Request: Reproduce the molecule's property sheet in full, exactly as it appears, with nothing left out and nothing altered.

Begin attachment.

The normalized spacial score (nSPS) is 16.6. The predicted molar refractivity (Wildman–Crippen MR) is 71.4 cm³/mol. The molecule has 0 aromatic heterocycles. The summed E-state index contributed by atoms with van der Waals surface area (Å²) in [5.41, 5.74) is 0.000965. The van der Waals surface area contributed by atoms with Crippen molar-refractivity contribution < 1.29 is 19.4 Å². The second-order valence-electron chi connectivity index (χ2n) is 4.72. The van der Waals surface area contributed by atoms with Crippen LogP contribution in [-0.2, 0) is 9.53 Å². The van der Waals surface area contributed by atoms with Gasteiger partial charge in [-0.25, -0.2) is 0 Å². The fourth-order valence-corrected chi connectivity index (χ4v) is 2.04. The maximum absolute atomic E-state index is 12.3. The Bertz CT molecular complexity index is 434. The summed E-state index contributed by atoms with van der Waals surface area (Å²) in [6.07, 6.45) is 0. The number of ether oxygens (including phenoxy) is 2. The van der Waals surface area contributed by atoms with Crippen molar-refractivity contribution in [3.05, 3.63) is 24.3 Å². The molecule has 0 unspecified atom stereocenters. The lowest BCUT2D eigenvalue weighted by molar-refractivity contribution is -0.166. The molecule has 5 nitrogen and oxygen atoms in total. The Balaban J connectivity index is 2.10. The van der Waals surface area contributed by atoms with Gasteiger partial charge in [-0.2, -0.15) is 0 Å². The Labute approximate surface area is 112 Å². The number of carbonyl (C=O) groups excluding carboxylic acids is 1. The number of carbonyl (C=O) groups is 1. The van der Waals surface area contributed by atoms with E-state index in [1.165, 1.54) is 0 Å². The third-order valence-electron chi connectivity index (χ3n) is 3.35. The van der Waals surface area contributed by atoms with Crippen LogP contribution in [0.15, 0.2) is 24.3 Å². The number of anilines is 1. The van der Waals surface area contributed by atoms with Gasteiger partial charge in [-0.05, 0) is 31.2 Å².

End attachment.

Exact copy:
The normalized spacial score (nSPS) is 16.6. The predicted molar refractivity (Wildman–Crippen MR) is 71.4 cm³/mol. The molecule has 0 aromatic heterocycles. The summed E-state index contributed by atoms with van der Waals surface area (Å²) in [5.41, 5.74) is 0.000965. The van der Waals surface area contributed by atoms with Crippen molar-refractivity contribution < 1.29 is 19.4 Å². The second-order valence-electron chi connectivity index (χ2n) is 4.72. The van der Waals surface area contributed by atoms with Crippen LogP contribution in [-0.2, 0) is 9.53 Å². The van der Waals surface area contributed by atoms with Gasteiger partial charge in [-0.25, -0.2) is 0 Å². The fourth-order valence-corrected chi connectivity index (χ4v) is 2.04. The maximum absolute atomic E-state index is 12.3. The Bertz CT molecular complexity index is 434. The summed E-state index contributed by atoms with van der Waals surface area (Å²) in [6.07, 6.45) is 0. The number of ether oxygens (including phenoxy) is 2. The van der Waals surface area contributed by atoms with Crippen molar-refractivity contribution in [3.05, 3.63) is 24.3 Å². The molecule has 0 unspecified atom stereocenters. The lowest BCUT2D eigenvalue weighted by molar-refractivity contribution is -0.166. The molecule has 5 nitrogen and oxygen atoms in total. The Balaban J connectivity index is 2.10. The van der Waals surface area contributed by atoms with Gasteiger partial charge in [-0.2, -0.15) is 0 Å². The Labute approximate surface area is 112 Å². The number of carbonyl (C=O) groups excluding carboxylic acids is 1. The number of carbonyl (C=O) groups is 1. The van der Waals surface area contributed by atoms with E-state index in [1.165, 1.54) is 0 Å². The third-order valence-electron chi connectivity index (χ3n) is 3.35. The van der Waals surface area contributed by atoms with Crippen LogP contribution in [0.15, 0.2) is 24.3 Å². The number of anilines is 1. The van der Waals surface area contributed by atoms with Gasteiger partial charge in [-0.05, 0) is 31.2 Å².